The Economics of Cybersecurity: Breach & Liability Rules
The Economics of Cybersecurity: Breach & Liability Rules Peter Swire Holder Chair of Law & Ethics Atlanta Federal Reserve March 21, 2018 Overview Swire background Cybersecurity: the economics of breach & liability rules Torts and efficiency rule for negligent harm to others Economics of data breach
Tort liability for defects in software FTC enforcement for unfairly bad computer systems Some reasons for optimism But, for Internet of Things, more reason for pessimism Peter Swire Background As law professor, taught Banking Regulation (1990s), switched to Internet law (1993) President Clintons Chief Counselor for Privacy WH coordinator HIPAA medical privacy rule WH representative for GLBA privacy rules Law of cybersecurity (2003)
National Economic Council (2009-10) Larry Summers, Raphael Bostic President Obamas NSA Review Group (2013) Georgia Tech (2013) Scheller College of Business; Computing, Public Policy Institute for Information Security & Privacy Senior Counsel, Alston & Bird December 2013: The Situation Room Part I: Efficiency, Negligence, and Torts Economics of tort law
Negligence and the Hand test 1947 Carroll Towing case, Judge Learned Hand Breach of duty of care if PL>B, where (Probability of loss) * (magnitude of Loss) > Burden Example: 10% chance of $1 million loss, so negligent if spend less than $100,000 to prevent the harm Posner: efficient to make defendant pay if flunks the Hand test Economic arguments for more or less liability than the Hand test More liability: Calabresi: Products liability, where manufacturers have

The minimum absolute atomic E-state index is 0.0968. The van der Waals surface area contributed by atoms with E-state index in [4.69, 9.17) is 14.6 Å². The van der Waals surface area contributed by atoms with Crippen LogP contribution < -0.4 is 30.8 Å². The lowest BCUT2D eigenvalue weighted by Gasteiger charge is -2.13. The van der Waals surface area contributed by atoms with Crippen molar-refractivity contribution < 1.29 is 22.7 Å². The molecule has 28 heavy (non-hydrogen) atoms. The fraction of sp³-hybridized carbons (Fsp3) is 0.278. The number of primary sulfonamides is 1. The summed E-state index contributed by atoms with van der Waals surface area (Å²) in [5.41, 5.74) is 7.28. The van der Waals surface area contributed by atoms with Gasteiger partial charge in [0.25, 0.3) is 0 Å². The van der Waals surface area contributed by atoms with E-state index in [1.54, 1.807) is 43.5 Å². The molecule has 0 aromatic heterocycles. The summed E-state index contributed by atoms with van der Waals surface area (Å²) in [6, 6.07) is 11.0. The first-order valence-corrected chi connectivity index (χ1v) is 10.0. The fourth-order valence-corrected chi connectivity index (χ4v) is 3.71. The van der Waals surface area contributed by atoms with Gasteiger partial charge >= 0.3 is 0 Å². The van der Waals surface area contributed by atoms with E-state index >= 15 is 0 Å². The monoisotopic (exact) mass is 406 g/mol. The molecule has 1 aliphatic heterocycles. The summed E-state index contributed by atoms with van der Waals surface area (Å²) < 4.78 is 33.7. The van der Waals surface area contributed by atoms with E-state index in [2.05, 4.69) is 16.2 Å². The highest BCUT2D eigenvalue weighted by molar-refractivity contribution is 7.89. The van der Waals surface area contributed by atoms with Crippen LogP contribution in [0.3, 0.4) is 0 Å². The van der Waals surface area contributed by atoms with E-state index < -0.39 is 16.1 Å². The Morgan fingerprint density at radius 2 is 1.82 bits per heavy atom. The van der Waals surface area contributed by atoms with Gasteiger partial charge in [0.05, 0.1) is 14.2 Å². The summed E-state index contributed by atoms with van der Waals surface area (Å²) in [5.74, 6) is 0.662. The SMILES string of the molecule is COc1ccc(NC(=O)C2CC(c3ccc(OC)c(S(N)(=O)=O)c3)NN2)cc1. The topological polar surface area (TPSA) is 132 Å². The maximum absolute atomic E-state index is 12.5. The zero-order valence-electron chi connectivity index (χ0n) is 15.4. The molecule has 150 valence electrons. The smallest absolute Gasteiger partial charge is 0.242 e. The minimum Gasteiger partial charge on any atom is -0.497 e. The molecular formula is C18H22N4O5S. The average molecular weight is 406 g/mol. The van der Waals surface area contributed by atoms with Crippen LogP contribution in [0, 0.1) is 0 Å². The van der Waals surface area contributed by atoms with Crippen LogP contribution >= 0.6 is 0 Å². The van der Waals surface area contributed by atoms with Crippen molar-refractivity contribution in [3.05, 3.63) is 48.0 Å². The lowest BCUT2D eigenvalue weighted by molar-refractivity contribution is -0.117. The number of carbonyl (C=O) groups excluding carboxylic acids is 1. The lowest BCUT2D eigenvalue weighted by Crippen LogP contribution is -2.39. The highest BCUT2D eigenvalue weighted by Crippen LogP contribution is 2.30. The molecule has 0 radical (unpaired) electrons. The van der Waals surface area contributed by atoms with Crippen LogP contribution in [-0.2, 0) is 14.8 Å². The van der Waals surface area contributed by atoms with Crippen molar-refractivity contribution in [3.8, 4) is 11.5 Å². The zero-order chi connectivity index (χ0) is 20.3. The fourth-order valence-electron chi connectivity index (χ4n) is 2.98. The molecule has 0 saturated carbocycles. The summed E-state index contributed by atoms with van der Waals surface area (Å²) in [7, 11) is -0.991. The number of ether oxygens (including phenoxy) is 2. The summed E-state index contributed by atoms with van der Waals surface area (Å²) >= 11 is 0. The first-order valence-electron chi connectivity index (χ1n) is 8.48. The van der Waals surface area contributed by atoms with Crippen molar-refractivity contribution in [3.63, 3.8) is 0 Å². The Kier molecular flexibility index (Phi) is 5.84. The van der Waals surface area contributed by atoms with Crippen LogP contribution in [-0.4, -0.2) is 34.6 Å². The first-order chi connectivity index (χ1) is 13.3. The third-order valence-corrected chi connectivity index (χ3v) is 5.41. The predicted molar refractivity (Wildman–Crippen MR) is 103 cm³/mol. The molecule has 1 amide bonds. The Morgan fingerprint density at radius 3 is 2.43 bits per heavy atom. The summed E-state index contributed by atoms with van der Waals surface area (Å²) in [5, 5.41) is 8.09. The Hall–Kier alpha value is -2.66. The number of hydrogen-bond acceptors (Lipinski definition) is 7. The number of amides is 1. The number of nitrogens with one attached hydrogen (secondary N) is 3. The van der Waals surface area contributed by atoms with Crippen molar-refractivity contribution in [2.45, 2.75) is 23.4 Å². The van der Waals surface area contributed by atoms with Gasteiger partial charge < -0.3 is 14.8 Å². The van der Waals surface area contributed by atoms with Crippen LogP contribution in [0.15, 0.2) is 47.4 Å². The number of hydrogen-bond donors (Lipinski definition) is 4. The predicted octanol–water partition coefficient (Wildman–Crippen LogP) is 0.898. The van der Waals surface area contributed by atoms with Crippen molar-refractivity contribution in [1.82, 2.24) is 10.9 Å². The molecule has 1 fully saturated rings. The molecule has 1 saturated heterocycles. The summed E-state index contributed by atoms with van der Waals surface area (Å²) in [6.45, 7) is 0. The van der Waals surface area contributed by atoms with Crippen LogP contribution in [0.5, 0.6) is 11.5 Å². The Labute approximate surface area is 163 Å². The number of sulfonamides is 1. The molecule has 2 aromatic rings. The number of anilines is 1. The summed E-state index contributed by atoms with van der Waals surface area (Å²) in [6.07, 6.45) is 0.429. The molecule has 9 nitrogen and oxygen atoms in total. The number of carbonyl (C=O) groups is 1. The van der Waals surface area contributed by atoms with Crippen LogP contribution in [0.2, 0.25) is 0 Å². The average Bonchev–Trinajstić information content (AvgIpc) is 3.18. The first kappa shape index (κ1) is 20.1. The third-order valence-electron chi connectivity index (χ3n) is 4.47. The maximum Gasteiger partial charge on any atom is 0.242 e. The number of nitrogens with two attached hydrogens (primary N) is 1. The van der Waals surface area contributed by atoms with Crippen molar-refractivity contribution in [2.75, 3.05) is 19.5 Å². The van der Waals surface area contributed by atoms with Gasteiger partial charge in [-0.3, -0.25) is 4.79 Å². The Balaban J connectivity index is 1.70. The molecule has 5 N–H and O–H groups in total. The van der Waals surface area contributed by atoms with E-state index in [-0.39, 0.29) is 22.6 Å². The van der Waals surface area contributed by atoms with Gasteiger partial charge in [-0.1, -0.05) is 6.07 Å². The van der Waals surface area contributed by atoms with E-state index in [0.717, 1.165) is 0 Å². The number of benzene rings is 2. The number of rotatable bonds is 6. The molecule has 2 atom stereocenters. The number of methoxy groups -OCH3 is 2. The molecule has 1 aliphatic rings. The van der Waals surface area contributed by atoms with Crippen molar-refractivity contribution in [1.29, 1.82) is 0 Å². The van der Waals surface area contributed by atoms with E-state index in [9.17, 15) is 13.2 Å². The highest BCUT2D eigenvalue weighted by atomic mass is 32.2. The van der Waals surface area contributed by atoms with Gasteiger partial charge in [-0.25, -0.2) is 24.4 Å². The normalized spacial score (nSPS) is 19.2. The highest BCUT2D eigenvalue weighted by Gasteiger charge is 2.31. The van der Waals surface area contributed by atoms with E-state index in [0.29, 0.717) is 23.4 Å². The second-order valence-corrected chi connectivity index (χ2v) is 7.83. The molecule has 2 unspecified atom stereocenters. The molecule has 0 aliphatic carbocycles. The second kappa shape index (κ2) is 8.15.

knowledge & control the risk Strict liability for defects because the manufacturer is the least cost avoider of the risk and consumers cant protect themselves from defectively-made automobiles Less liability: Tort reform proponents such as Peter Huber Institutional inefficiencies > theoretical efficiencies E.g., class actions, runaway juries, biased expert witnesses Conclusion: less liability than the Hand test because the system overly punishes the defendants, make goods more expensive, and punishes innovation